There is so much consensus on the critical role of play, from the ground-breaking work of Jean Piaget to a recent CNN Opinion piece: Want to get your kids into college? Let them play. Despite the compelling case made, an entire generation of school kids has already gone through middle school and high school since Dr. Gee's What Video Games Have to Teach Us About Learning and Literacy came out.
Funnily enough, the most successful academic use of "play" is not, as one might expect, the extension of successful socializing and educational play from kindergarten to subsequent first and second grades. In fact, we are seeing the opposite here, with more directive style content and approaches being pushed down to younger ages.
Rather, the biggest use of "play" in academics is coming at the graduate school level, where "simulations" and "role-plays" are being used, almost inevitably media-assisted, to develop skills in the next generations of doctors, business people, and lawyers, just to name a few. In other words, the closer to the point of the real use of content, and the more sophisticated the content, the more play is encouraged.
This is because competent graduate schools understand that the goal of learning is: Competence + Conviction = Comfort
Competence is a pretty well understood idea. It is the ability of a learner to apply the right skills.
But developing conviction in a student for any subject matter is even more important. Conviction is the enduring understanding and drive in the learner to do the right thing.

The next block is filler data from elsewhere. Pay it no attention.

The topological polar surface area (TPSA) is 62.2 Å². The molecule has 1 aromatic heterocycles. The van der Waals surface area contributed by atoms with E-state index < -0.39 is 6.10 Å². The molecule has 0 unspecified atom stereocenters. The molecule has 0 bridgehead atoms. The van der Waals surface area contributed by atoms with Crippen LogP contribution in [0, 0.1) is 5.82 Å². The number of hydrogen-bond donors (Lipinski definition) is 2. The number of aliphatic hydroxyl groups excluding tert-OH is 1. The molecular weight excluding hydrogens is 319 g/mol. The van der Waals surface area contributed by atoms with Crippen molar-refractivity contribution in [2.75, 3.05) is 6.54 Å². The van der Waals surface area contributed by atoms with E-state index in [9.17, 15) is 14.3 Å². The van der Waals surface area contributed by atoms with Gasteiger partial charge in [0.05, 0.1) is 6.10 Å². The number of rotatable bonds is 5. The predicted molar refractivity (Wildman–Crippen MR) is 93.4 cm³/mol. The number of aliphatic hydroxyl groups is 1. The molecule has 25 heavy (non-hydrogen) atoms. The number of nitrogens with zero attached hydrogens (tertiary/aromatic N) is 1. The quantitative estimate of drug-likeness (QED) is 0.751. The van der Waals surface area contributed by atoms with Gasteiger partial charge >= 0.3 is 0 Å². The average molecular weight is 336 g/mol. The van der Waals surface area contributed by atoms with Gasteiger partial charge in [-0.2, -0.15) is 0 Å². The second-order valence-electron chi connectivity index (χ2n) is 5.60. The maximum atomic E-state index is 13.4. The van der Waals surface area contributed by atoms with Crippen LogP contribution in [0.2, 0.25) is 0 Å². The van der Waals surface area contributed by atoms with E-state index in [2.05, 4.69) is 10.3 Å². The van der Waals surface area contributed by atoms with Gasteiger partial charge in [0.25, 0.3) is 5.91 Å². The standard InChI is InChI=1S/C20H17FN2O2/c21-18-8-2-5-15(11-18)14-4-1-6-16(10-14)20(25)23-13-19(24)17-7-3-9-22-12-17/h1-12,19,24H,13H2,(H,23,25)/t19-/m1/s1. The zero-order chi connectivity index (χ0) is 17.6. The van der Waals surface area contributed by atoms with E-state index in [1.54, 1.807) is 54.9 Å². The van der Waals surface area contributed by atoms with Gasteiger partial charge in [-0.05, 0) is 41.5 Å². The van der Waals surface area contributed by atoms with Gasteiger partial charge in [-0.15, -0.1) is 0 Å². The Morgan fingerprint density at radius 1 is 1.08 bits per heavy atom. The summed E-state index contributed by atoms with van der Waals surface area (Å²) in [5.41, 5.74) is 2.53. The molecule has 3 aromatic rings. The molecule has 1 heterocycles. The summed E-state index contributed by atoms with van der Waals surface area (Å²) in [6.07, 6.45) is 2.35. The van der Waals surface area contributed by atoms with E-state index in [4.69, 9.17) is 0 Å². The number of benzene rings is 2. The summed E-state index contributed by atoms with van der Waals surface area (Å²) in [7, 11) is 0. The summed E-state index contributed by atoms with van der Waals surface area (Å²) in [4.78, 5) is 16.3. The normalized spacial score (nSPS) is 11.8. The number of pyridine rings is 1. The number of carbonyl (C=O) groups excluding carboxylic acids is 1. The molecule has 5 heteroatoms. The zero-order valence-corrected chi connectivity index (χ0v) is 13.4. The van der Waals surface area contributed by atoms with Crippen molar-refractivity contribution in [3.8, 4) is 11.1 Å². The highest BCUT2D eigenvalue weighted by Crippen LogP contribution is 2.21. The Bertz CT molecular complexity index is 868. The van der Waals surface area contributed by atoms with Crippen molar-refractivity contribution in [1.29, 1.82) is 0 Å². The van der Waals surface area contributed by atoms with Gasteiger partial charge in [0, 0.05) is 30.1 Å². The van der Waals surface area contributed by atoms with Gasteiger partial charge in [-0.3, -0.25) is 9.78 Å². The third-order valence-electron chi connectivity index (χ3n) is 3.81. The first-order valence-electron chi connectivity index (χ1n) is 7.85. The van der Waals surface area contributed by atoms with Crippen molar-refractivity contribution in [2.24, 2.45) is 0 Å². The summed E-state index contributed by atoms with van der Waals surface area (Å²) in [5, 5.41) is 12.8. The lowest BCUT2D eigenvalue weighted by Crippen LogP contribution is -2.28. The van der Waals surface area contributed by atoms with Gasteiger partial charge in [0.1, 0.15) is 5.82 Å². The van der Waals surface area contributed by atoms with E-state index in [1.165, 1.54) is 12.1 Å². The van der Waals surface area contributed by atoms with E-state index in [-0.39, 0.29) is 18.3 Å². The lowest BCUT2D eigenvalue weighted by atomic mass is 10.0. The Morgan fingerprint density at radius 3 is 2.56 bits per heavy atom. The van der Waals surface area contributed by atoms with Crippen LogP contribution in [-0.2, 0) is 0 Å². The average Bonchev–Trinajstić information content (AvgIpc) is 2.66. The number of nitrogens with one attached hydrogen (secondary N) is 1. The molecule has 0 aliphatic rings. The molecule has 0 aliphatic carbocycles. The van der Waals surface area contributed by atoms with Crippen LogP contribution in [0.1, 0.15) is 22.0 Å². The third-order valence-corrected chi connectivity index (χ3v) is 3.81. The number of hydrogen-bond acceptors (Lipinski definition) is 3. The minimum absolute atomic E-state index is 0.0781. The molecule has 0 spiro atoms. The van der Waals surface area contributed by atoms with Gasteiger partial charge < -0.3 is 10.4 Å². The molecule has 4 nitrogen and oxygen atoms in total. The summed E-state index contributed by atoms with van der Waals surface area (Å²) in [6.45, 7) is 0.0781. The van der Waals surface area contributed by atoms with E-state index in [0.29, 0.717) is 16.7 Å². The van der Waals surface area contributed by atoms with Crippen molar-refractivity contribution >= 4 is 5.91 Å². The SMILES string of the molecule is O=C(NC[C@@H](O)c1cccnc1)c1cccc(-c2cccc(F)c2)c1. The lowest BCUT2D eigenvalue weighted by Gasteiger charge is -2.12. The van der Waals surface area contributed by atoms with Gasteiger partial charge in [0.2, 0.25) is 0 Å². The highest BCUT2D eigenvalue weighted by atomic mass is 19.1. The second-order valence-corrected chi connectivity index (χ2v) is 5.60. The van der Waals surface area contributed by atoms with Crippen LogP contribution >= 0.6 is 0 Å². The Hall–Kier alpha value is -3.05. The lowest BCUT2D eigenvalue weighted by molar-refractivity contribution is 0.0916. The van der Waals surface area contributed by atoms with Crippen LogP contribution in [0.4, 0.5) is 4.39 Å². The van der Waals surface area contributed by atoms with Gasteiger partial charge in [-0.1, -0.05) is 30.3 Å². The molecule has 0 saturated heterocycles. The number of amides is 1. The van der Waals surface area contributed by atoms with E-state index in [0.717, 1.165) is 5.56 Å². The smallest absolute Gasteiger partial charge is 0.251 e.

I look at the conviction level by gauging:
- How do people actually behave when no one is watching, and/or when stressed?
- Can people improvise to appropriately adapt learned approaches to situations not explicitly covered in the material?
As an aside, all of the identified "non-universals" of society require conviction, and include:
- Model Based Science
- Equal Rights
- Focus Culturally on Similarities over Differences
- Slow Deep Thinking
- Legal System over Vendetta
- Perspective Drawing
- Theory of Harmony
- Agriculture over hunting and killing
From my own work, I have framed out a design approach to begin the conviction developing process using simulations:
- Allow students to experiment with their traditional behavior. Allow them to do what they would naturally do. Then show not only the immediate, apparent, and high-probability consequences (which are often positive) of their traditional behavior, but also the long term, hidden, and/or "unlikely" but possible consequences (which can be devastating). Allow the player to experience emotionally the direct devastating consequences.
- Visualize the "invisible system" - the flow of events that people can't normally see, but leads to any devastating outcomes.
- Allow students to repeat the scenarios (which means they can't be too long, or rely too much on linear content), and then "discover" for themselves the right way of doing things.
- Include the little feedback signs to teach players what are signs in the real world that indicate a straying into risky behavior.
- Put the student in novel situations that require improvising based on their earned knowledge.
- Present tailored, not generic, after action reviews/debriefings.
Play is the oldest form of education. And any parent that relies on, or any organization that hires from, institutions that don't use play will get people with only brittle, superficial, and transient knowledge at best.
Unschooling Rules 26. Biologically, the necessary order of learning is: explore, then play, then add rigor.